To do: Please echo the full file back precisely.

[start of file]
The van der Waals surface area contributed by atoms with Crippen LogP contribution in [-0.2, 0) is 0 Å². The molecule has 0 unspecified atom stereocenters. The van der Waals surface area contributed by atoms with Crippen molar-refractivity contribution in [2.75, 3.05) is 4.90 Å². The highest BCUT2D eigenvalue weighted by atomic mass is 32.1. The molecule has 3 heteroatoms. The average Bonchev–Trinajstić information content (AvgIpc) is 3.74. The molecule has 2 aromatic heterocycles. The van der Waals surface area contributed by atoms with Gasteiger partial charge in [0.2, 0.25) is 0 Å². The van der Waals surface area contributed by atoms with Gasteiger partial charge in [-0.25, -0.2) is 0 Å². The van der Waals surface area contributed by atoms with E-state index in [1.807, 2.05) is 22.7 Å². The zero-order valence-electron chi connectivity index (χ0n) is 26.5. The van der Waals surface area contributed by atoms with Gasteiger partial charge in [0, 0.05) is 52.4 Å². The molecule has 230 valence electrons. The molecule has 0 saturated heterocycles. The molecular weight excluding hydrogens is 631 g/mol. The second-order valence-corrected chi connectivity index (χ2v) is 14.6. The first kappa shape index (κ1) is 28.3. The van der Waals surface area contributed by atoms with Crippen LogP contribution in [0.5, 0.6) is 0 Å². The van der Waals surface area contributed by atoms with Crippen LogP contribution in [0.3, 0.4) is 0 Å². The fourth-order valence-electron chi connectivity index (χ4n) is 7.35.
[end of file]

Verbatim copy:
The van der Waals surface area contributed by atoms with Crippen LogP contribution in [-0.2, 0) is 0 Å². The molecule has 0 unspecified atom stereocenters. The van der Waals surface area contributed by atoms with Crippen molar-refractivity contribution in [2.75, 3.05) is 4.90 Å². The highest BCUT2D eigenvalue weighted by atomic mass is 32.1. The molecule has 3 heteroatoms. The average Bonchev–Trinajstić information content (AvgIpc) is 3.74. The molecule has 2 aromatic heterocycles. The van der Waals surface area contributed by atoms with Gasteiger partial charge in [0.2, 0.25) is 0 Å². The van der Waals surface area contributed by atoms with Gasteiger partial charge in [-0.25, -0.2) is 0 Å². The van der Waals surface area contributed by atoms with E-state index in [1.807, 2.05) is 22.7 Å². The zero-order valence-electron chi connectivity index (χ0n) is 26.5. The van der Waals surface area contributed by atoms with Gasteiger partial charge in [0, 0.05) is 52.4 Å². The molecule has 230 valence electrons. The molecule has 0 saturated heterocycles. The molecular weight excluding hydrogens is 631 g/mol. The second-order valence-corrected chi connectivity index (χ2v) is 14.6. The first kappa shape index (κ1) is 28.3. The van der Waals surface area contributed by atoms with Crippen LogP contribution in [0.5, 0.6) is 0 Å². The van der Waals surface area contributed by atoms with Crippen LogP contribution in [0.3, 0.4) is 0 Å². The fourth-order valence-electron chi connectivity index (χ4n) is 7.35.